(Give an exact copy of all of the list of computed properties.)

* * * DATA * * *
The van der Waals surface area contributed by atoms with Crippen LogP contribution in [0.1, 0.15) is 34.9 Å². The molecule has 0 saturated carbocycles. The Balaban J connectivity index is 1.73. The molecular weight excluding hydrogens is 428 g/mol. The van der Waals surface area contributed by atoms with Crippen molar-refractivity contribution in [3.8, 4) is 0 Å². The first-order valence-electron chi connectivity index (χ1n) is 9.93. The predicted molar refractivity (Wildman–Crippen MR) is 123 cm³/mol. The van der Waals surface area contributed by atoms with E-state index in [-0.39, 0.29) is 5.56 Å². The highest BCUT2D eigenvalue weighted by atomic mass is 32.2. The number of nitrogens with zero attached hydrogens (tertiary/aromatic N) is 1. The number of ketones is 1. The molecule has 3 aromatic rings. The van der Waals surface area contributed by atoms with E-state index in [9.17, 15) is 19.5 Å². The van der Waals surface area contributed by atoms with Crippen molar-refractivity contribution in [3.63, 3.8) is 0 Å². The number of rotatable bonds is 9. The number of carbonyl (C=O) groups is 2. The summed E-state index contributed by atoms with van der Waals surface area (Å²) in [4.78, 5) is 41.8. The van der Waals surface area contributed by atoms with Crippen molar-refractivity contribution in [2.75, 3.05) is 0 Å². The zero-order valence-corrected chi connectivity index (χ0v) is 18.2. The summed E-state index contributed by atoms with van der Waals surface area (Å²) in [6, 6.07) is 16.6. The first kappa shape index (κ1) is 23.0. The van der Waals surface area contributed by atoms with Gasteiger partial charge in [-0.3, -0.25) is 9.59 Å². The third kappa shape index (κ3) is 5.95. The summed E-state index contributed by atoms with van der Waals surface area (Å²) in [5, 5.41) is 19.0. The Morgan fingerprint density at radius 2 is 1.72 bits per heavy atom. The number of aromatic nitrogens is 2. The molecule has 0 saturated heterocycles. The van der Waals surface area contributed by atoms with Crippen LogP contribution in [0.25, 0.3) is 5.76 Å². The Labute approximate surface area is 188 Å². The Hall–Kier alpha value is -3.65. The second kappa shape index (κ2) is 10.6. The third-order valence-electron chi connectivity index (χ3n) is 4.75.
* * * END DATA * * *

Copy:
The van der Waals surface area contributed by atoms with Crippen LogP contribution in [0.1, 0.15) is 34.9 Å². The molecule has 0 saturated carbocycles. The Balaban J connectivity index is 1.73. The molecular weight excluding hydrogens is 428 g/mol. The van der Waals surface area contributed by atoms with Crippen molar-refractivity contribution in [3.8, 4) is 0 Å². The first-order valence-electron chi connectivity index (χ1n) is 9.93. The predicted molar refractivity (Wildman–Crippen MR) is 123 cm³/mol. The van der Waals surface area contributed by atoms with E-state index in [-0.39, 0.29) is 5.56 Å². The highest BCUT2D eigenvalue weighted by atomic mass is 32.2. The number of nitrogens with zero attached hydrogens (tertiary/aromatic N) is 1. The number of ketones is 1. The molecule has 3 aromatic rings. The van der Waals surface area contributed by atoms with E-state index in [9.17, 15) is 19.5 Å². The van der Waals surface area contributed by atoms with Crippen molar-refractivity contribution in [3.63, 3.8) is 0 Å². The number of rotatable bonds is 9. The number of carbonyl (C=O) groups is 2. The summed E-state index contributed by atoms with van der Waals surface area (Å²) in [4.78, 5) is 41.8. The van der Waals surface area contributed by atoms with Crippen molar-refractivity contribution in [2.75, 3.05) is 0 Å². The zero-order valence-corrected chi connectivity index (χ0v) is 18.2. The summed E-state index contributed by atoms with van der Waals surface area (Å²) in [6, 6.07) is 16.6. The first kappa shape index (κ1) is 23.0. The van der Waals surface area contributed by atoms with Gasteiger partial charge in [-0.3, -0.25) is 9.59 Å². The third kappa shape index (κ3) is 5.95. The summed E-state index contributed by atoms with van der Waals surface area (Å²) in [5, 5.41) is 19.0. The Morgan fingerprint density at radius 2 is 1.72 bits per heavy atom. The number of aromatic nitrogens is 2. The molecule has 0 saturated heterocycles. The van der Waals surface area contributed by atoms with Crippen LogP contribution in [0.25, 0.3) is 5.76 Å². The Labute approximate surface area is 188 Å². The Hall–Kier alpha value is -3.65. The second kappa shape index (κ2) is 10.6. The third-order valence-electron chi connectivity index (χ3n) is 4.75.